British Gas may have been overcharging millions of its residential customers for the past five years, potentially breaching industry rules, regulators have warned.
Ofgem has said that British Gas has paid £10 million into a trust for vulnerable customers in order to settle a heated debate surrounding its prices.
The donation is almost at the same level of the £10.5 million fee that SSE paid back in April following “prolonged and extensive” mis-selling on the doorsteps of the UK.
The Daily Telegraph reports that British Gas was expected to announce this donation at the end of last week, however, it was only revealed when sources contacted the newspaper.
Ofgem says …
According to Ofgem, during 2006 and 2011, British Gas failed to round down the ‘calorific value’ of its energy, a charge that refers to the heat or thermal energy in the gas used by a customer.
Ofgem asks companies to use just one decimal point when rounding down, but British Gas used four, it was found.
An Ofgem spokesman commented: “British Gas’s interpretation of the regulations meant that although customers didn’t pay for energy they did not receive, they paid more than regulations allow.”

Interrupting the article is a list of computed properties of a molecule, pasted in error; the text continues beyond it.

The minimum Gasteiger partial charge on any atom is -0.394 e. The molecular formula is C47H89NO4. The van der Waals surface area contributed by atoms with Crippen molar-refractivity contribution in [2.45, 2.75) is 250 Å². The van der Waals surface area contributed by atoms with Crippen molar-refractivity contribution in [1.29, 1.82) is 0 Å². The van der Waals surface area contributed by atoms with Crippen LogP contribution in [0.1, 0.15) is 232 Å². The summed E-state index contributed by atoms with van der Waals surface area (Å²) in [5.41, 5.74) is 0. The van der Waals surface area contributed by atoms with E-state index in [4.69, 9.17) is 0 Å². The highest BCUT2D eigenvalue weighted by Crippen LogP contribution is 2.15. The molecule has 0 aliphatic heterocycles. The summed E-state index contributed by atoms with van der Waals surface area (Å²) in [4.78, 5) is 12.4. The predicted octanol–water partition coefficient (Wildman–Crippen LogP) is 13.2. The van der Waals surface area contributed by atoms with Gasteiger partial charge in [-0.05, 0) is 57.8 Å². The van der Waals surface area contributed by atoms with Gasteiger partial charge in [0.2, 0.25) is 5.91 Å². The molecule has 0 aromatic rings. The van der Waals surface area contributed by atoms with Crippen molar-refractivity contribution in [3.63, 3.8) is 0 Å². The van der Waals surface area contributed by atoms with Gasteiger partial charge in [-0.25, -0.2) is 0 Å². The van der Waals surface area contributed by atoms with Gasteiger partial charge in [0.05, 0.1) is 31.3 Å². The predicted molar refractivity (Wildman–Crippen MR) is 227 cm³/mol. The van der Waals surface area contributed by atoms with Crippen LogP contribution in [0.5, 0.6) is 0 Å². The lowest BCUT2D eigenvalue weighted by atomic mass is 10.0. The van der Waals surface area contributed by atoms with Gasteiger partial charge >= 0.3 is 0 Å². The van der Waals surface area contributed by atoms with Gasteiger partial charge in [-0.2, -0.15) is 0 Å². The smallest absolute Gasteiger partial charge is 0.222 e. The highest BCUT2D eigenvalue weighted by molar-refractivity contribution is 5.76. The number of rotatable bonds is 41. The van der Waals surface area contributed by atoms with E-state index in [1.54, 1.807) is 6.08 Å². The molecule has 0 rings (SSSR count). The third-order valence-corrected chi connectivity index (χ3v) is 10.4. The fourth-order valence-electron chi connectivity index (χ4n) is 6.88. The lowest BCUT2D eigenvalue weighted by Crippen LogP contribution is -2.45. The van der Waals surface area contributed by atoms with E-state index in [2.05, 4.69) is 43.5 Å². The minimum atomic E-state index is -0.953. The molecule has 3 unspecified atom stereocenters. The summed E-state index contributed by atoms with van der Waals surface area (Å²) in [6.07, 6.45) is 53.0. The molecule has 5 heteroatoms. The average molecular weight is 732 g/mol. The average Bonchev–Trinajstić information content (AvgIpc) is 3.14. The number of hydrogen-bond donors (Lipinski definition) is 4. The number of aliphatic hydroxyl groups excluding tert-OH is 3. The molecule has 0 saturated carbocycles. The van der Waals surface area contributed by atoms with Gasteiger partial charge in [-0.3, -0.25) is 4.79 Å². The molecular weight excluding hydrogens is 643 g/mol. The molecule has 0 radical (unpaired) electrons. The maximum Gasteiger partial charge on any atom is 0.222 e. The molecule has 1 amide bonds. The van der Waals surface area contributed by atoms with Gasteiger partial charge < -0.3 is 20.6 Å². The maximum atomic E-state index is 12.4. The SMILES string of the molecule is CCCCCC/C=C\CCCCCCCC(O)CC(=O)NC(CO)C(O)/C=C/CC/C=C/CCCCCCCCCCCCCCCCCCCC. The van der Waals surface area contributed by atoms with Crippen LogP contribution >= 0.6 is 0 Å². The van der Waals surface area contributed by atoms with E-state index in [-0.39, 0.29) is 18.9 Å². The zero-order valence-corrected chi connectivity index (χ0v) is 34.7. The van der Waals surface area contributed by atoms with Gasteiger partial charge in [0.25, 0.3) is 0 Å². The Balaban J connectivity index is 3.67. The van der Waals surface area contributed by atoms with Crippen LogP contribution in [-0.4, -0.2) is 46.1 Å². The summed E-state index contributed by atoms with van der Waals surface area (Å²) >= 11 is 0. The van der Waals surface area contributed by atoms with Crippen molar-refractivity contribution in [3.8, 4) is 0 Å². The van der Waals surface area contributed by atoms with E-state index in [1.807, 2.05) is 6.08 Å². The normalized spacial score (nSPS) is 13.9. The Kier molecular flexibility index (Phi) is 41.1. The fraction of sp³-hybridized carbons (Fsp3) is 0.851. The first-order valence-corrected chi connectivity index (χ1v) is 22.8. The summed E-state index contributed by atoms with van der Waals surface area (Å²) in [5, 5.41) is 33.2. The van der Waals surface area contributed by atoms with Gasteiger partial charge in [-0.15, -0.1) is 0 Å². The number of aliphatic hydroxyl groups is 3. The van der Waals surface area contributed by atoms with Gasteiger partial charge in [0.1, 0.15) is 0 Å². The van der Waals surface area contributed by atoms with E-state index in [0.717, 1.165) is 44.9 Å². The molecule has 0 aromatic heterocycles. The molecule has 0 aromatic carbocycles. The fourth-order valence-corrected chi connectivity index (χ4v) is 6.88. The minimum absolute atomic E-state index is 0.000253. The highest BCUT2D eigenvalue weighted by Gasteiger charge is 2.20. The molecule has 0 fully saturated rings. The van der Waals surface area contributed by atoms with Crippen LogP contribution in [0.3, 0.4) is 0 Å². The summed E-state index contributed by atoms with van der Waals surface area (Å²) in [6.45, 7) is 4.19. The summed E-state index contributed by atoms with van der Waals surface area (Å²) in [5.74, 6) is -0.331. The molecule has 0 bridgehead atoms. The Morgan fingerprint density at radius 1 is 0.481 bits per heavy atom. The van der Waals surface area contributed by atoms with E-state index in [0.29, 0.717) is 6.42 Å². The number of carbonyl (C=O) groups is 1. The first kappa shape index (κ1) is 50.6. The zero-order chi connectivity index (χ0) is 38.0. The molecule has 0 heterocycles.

However, the regulator noted that the impact the issue would have on customers is as of yet “unclear”.
It stated that British Gas could have altered the main unit price of gas and electricity in a bid to make up for the higher charge when it comes to calorific value. However, a spokesman for the company claimed that it would be impossible to tell.
British Gas says …
Last night (June 17th), the energy giant claimed it had done nothing wrong, and none of its customers had been affected.
When it came to the £10 million it has paid out, a British Gas spokesman suggested the company simply wanted to resolve the debate and move forward, as the legal fees were mounting up.
The company commented: “We are making this donation following clarification from Ofgem that, while we believe we were operating in line with the regulations, we accept there was an alternative interpretation.”
Energy market reshuffle
This comes ahead of another big reshuffle of the energy market this week, with Ofgem expected to propose ways to simplify the tariffs of the big six energy suppliers, making saving money on energy bills easier for households.
The energy regulator is also aiming to break the “stranglehold” of the big six, demanding that big suppliers provide wholesale power to their smaller rivals, and set out price plans two years ahead of time.
While the government and a number of consumer groups welcomed these measures, others claimed they do not go far enough against a backdrop of increasing public and political anger about high prices and the major role of the biggest suppliers.